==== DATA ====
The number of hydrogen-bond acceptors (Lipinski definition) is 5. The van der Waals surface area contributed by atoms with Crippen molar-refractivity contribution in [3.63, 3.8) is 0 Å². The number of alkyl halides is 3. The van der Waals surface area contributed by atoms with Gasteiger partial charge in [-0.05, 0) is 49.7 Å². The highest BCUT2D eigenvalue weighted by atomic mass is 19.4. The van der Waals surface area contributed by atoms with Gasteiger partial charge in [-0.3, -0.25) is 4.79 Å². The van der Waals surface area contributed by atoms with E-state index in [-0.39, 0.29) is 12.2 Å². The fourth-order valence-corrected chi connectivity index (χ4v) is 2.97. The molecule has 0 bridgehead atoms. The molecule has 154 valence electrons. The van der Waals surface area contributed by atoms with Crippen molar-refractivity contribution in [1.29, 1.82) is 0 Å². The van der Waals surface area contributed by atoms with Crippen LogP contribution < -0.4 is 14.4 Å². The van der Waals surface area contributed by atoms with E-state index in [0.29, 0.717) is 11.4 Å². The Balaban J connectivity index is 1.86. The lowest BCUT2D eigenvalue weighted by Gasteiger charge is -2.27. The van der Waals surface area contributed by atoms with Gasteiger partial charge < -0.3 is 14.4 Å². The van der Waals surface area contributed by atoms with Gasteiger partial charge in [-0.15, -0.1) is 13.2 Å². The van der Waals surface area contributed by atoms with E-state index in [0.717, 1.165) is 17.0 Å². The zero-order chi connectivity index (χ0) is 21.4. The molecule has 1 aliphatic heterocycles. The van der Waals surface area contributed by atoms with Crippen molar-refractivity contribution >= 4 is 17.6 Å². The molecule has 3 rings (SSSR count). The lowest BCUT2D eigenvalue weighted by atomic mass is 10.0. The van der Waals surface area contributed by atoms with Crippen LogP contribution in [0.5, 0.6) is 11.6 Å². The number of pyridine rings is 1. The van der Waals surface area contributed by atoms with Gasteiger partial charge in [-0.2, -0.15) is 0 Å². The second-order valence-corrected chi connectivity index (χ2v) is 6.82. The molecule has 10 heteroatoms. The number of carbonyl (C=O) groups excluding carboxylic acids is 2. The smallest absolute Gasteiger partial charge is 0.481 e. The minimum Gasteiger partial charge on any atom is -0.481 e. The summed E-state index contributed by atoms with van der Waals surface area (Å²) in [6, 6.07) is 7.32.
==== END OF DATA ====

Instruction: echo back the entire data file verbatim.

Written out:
The number of hydrogen-bond acceptors (Lipinski definition) is 5. The van der Waals surface area contributed by atoms with Crippen molar-refractivity contribution in [3.63, 3.8) is 0 Å². The number of alkyl halides is 3. The van der Waals surface area contributed by atoms with Gasteiger partial charge in [-0.05, 0) is 49.7 Å². The highest BCUT2D eigenvalue weighted by atomic mass is 19.4. The van der Waals surface area contributed by atoms with Gasteiger partial charge in [-0.3, -0.25) is 4.79 Å². The van der Waals surface area contributed by atoms with E-state index in [-0.39, 0.29) is 12.2 Å². The fourth-order valence-corrected chi connectivity index (χ4v) is 2.97. The molecule has 0 bridgehead atoms. The molecule has 154 valence electrons. The van der Waals surface area contributed by atoms with Crippen molar-refractivity contribution in [1.29, 1.82) is 0 Å². The van der Waals surface area contributed by atoms with Crippen LogP contribution < -0.4 is 14.4 Å². The van der Waals surface area contributed by atoms with E-state index in [0.29, 0.717) is 11.4 Å². The Balaban J connectivity index is 1.86. The lowest BCUT2D eigenvalue weighted by Gasteiger charge is -2.27. The van der Waals surface area contributed by atoms with Gasteiger partial charge < -0.3 is 14.4 Å². The van der Waals surface area contributed by atoms with Gasteiger partial charge in [-0.15, -0.1) is 13.2 Å². The van der Waals surface area contributed by atoms with E-state index in [0.717, 1.165) is 17.0 Å². The zero-order chi connectivity index (χ0) is 21.4. The molecule has 1 aliphatic heterocycles. The van der Waals surface area contributed by atoms with Crippen molar-refractivity contribution >= 4 is 17.6 Å². The molecule has 3 rings (SSSR count). The lowest BCUT2D eigenvalue weighted by atomic mass is 10.0. The van der Waals surface area contributed by atoms with Crippen LogP contribution in [0.5, 0.6) is 11.6 Å². The number of pyridine rings is 1. The van der Waals surface area contributed by atoms with Gasteiger partial charge in [-0.2, -0.15) is 0 Å². The second-order valence-corrected chi connectivity index (χ2v) is 6.82. The molecule has 10 heteroatoms. The number of carbonyl (C=O) groups excluding carboxylic acids is 2. The smallest absolute Gasteiger partial charge is 0.481 e. The minimum Gasteiger partial charge on any atom is -0.481 e. The summed E-state index contributed by atoms with van der Waals surface area (Å²) in [6, 6.07) is 7.32.